'I know the attack is coming'—UAA Cybersecurity Club to represent Alaska in national cyber defense competition

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ANCHORAGE, Alaska (KTUU) — Eight members of the UAA Cybersecurity Team are preparing their defenses against a team of elite hackers at the National Collegiate Cyber Defense Competition in Orlando, FL.

There, the UAA students will compete against collegiate teams from Standford, University of Washington, Rochester Institute of Technology, and six other teams, all of which rose to the top 10 from a series of regional qualifiers.

The purpose of the competition is to demonstrate the ability of the team to "operate, secure, manage, and maintain a corporate network," according to the NCCDC website.

Teams earn points by completing business tasks, referred to as injects — maintaining critical services like websites, databases holding sensitive data, and writing complex security policies on-the-fly — and lose points when the red team — cyber security experts volunteering at the competition who play the role of malicious hackers — are successful in breaching the team's defenses.

The scenario the UAA team will be encountering is geared toward experiences team members may encounter in the real world. At the start of the competition, teams will 'inherit’ the pre-existing infrastructure of a hypothetical business or industry.

"We're going to walk into a room and there will be computers sitting there, and the assumption that we make is that they're hacked, they're misconfigured," said team captain David Counts.

Previous NCCDC competitions have simulated critical infrastructure environments like electric utilities. In a qualifying regional competition this year, the UAA club was tasked with operating a fictional pharmaceutical company. In that round, the team had to secure and defend e-commerce websites and HIPAA-compliant databases where sensitive patient information would ordinarily be stored.

"We had credit card numbers there, an HR server, so we had social security numbers there, and that's all valuable information to hackers that businesses need to protect," Counts said. "That's the stuff the red team is going after. If they can steal that database, then they take points away from us."

Counts, a Management Information Systems major at UAA, helps bridge the gap between the business side and the technical side of the competition.

On the technical side, computer science student Rayce Toms is one of the team members with a depth of specialized technical knowledge in networking, system architecture, operating systems, and cryptography — techniques used to keep information like passwords secret.

In the fictional pharmaceutical company scenario, Toms, the team's Primary Windows System Administrator, says the attackers were quick to exploit any weakness in the system to wreak havoc.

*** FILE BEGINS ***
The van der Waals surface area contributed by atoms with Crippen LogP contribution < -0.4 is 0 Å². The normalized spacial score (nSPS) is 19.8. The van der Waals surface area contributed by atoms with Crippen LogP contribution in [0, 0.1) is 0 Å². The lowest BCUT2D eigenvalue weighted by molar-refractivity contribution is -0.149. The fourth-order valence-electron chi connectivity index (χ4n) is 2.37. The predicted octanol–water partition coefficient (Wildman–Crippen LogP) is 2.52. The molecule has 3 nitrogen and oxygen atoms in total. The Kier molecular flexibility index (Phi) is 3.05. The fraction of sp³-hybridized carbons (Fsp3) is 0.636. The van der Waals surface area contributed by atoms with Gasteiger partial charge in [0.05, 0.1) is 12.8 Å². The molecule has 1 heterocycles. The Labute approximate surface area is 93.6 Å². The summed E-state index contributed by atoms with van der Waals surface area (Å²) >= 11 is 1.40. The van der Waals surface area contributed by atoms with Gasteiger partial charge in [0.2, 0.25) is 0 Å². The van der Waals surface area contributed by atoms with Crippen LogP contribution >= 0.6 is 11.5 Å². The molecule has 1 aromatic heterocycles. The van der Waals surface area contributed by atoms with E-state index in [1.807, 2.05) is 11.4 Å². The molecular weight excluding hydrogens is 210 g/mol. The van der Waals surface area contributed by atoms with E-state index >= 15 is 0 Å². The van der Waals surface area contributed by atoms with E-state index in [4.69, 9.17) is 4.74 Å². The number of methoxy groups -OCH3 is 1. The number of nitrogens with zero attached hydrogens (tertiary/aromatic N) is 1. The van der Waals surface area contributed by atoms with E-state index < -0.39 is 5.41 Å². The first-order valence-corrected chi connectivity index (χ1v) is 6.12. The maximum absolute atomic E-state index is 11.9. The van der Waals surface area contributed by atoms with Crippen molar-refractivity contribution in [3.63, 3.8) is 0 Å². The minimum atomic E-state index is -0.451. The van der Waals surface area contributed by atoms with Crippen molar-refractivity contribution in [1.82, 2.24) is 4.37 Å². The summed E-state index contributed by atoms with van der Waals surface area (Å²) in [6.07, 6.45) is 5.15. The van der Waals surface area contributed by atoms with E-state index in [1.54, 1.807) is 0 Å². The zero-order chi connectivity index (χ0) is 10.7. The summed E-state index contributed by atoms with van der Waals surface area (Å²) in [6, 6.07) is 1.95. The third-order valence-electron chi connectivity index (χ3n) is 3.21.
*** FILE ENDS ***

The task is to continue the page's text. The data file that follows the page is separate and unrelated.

"They start changing prices on things, they start deleting user accounts," Toms said. "PII is one of the most significant things we have to protect in the company."

PII, or Personally Identifiable Information, includes any vital information that can be used to compromise a persons identity — things like social security numbers, dates of birth, credit card and banking information — the loss of which can result in huge fines for companies that fail to protect user data, and catastrophic consequences for the people whose data is lost.

[Related: Two Alaskans sue Equifax over massive data breach]

"Hackers don't cause breaches, people cause breaches," Toms said, quoting the famed con-man turned security consultant Frank Abagnale Jr., the subject of the 2002 film Catch Me If You Can. "It's either someone does something they weren't supposed to do, or someone failed to do something they were supposed to do."

At the start of one of the team’s final practice sessions before heading to Orlando, the work begins with the start of a stopwatch followed by a flurry of activity, much of which gets carried out in silence.

Each team member works to complete an assigned series of tasks, the success of which rely on the accuracy and thoroughness of the other members’ work. Despite all the preparations, the team knows to expect the unexpected, and has worked to develop the flexibility to respond to the unknown.

[Related: Four bitcoin for your data: How a roll of the dice by the City of Valdez paid off after a cyber attack]

"I know the attack is coming. What can I do to get them out as soon as possible? If we mess up in any way, red team can get in our networks, and once that happens on one machine, it creates a pivot," Toms said of the team's preparations. "Now you have a compromised machine on your network, how can this compromised machine affect all the other ones?"

Competitions like NCCDC exist in part to address a growing skills gap in the cybersecurity industry.

Recent estimates suggest a shortage of nearly three million workers in the cybersecurity field globally, with nearly 500,000 unfilled jobs in the United States. Other estimates offer a more bleak assessment of the skills gap, and at a time with no signs of cyber attacks slowing.

And while tech companies, government agencies and contractors use competitions like NCCDC to recruit new generations of top talent, at least some members of the UAA team plan to keep their talents closer to home.

"I want to be able to protect my company one day when red team is there," Toms said. "I would hope that I am employed one day by some reputable company here in Alaska. I really want to help them protect their environments. I'm here for them to be honest. I want to help."

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